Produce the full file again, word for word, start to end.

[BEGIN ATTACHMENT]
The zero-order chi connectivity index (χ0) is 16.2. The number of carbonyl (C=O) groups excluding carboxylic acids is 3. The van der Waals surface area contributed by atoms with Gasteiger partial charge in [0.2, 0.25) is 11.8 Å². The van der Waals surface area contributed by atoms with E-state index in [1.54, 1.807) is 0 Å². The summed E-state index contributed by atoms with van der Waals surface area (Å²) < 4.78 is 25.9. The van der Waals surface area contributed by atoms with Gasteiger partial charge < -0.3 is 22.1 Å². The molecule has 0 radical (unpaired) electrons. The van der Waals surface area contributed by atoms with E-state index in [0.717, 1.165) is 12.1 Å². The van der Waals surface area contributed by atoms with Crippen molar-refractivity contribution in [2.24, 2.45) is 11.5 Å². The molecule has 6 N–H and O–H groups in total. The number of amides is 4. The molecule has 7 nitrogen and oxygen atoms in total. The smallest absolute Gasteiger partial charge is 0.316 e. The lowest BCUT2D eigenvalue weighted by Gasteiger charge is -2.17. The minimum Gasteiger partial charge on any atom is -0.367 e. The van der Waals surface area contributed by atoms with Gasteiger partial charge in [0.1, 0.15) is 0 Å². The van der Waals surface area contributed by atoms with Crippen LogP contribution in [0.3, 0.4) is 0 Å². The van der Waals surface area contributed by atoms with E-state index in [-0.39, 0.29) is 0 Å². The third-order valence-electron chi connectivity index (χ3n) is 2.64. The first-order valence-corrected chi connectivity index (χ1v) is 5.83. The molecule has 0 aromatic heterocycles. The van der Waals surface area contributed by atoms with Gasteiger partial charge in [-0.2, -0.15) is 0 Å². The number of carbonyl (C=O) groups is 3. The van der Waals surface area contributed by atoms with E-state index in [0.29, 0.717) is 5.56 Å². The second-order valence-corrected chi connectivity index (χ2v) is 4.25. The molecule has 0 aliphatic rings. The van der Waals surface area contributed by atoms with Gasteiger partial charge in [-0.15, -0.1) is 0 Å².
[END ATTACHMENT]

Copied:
The zero-order chi connectivity index (χ0) is 16.2. The number of carbonyl (C=O) groups excluding carboxylic acids is 3. The van der Waals surface area contributed by atoms with Gasteiger partial charge in [0.2, 0.25) is 11.8 Å². The van der Waals surface area contributed by atoms with E-state index in [1.54, 1.807) is 0 Å². The summed E-state index contributed by atoms with van der Waals surface area (Å²) < 4.78 is 25.9. The van der Waals surface area contributed by atoms with Gasteiger partial charge < -0.3 is 22.1 Å². The molecule has 0 radical (unpaired) electrons. The van der Waals surface area contributed by atoms with E-state index in [0.717, 1.165) is 12.1 Å². The van der Waals surface area contributed by atoms with Crippen molar-refractivity contribution in [2.24, 2.45) is 11.5 Å². The molecule has 6 N–H and O–H groups in total. The number of amides is 4. The molecule has 7 nitrogen and oxygen atoms in total. The smallest absolute Gasteiger partial charge is 0.316 e. The lowest BCUT2D eigenvalue weighted by Gasteiger charge is -2.17. The minimum Gasteiger partial charge on any atom is -0.367 e. The van der Waals surface area contributed by atoms with Gasteiger partial charge in [0.1, 0.15) is 0 Å². The van der Waals surface area contributed by atoms with Crippen LogP contribution in [0.3, 0.4) is 0 Å². The van der Waals surface area contributed by atoms with E-state index in [-0.39, 0.29) is 0 Å². The third-order valence-electron chi connectivity index (χ3n) is 2.64. The first-order valence-corrected chi connectivity index (χ1v) is 5.83. The molecule has 0 aromatic heterocycles. The van der Waals surface area contributed by atoms with Gasteiger partial charge in [-0.2, -0.15) is 0 Å². The number of carbonyl (C=O) groups is 3. The van der Waals surface area contributed by atoms with E-state index in [0.29, 0.717) is 5.56 Å². The second-order valence-corrected chi connectivity index (χ2v) is 4.25. The molecule has 0 aliphatic rings. The van der Waals surface area contributed by atoms with Gasteiger partial charge in [-0.15, -0.1) is 0 Å².